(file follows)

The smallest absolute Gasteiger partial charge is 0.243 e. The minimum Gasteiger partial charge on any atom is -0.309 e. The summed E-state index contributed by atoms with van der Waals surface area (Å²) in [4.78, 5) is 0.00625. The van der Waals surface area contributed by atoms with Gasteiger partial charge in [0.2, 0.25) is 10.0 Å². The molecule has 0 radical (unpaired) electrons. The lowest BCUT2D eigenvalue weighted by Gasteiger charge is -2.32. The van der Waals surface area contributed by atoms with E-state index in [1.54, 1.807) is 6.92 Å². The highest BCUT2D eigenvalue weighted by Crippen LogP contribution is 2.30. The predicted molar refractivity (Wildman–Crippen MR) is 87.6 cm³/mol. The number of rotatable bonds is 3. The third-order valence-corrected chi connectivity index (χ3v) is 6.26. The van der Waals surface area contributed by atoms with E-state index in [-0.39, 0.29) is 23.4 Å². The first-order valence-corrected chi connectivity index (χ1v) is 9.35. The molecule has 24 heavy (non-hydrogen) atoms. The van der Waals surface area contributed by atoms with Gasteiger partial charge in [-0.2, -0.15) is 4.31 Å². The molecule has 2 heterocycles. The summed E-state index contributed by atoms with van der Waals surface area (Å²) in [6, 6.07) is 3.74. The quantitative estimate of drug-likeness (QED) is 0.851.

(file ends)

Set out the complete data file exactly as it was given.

The smallest absolute Gasteiger partial charge is 0.243 e. The minimum Gasteiger partial charge on any atom is -0.309 e. The summed E-state index contributed by atoms with van der Waals surface area (Å²) in [4.78, 5) is 0.00625. The van der Waals surface area contributed by atoms with Gasteiger partial charge in [0.2, 0.25) is 10.0 Å². The molecule has 0 radical (unpaired) electrons. The lowest BCUT2D eigenvalue weighted by Gasteiger charge is -2.32. The van der Waals surface area contributed by atoms with E-state index in [1.54, 1.807) is 6.92 Å². The highest BCUT2D eigenvalue weighted by Crippen LogP contribution is 2.30. The predicted molar refractivity (Wildman–Crippen MR) is 87.6 cm³/mol. The number of rotatable bonds is 3. The third-order valence-corrected chi connectivity index (χ3v) is 6.26. The van der Waals surface area contributed by atoms with E-state index in [-0.39, 0.29) is 23.4 Å². The first-order valence-corrected chi connectivity index (χ1v) is 9.35. The molecule has 24 heavy (non-hydrogen) atoms. The van der Waals surface area contributed by atoms with Gasteiger partial charge in [-0.2, -0.15) is 4.31 Å². The molecule has 2 heterocycles. The summed E-state index contributed by atoms with van der Waals surface area (Å²) in [6, 6.07) is 3.74. The quantitative estimate of drug-likeness (QED) is 0.851.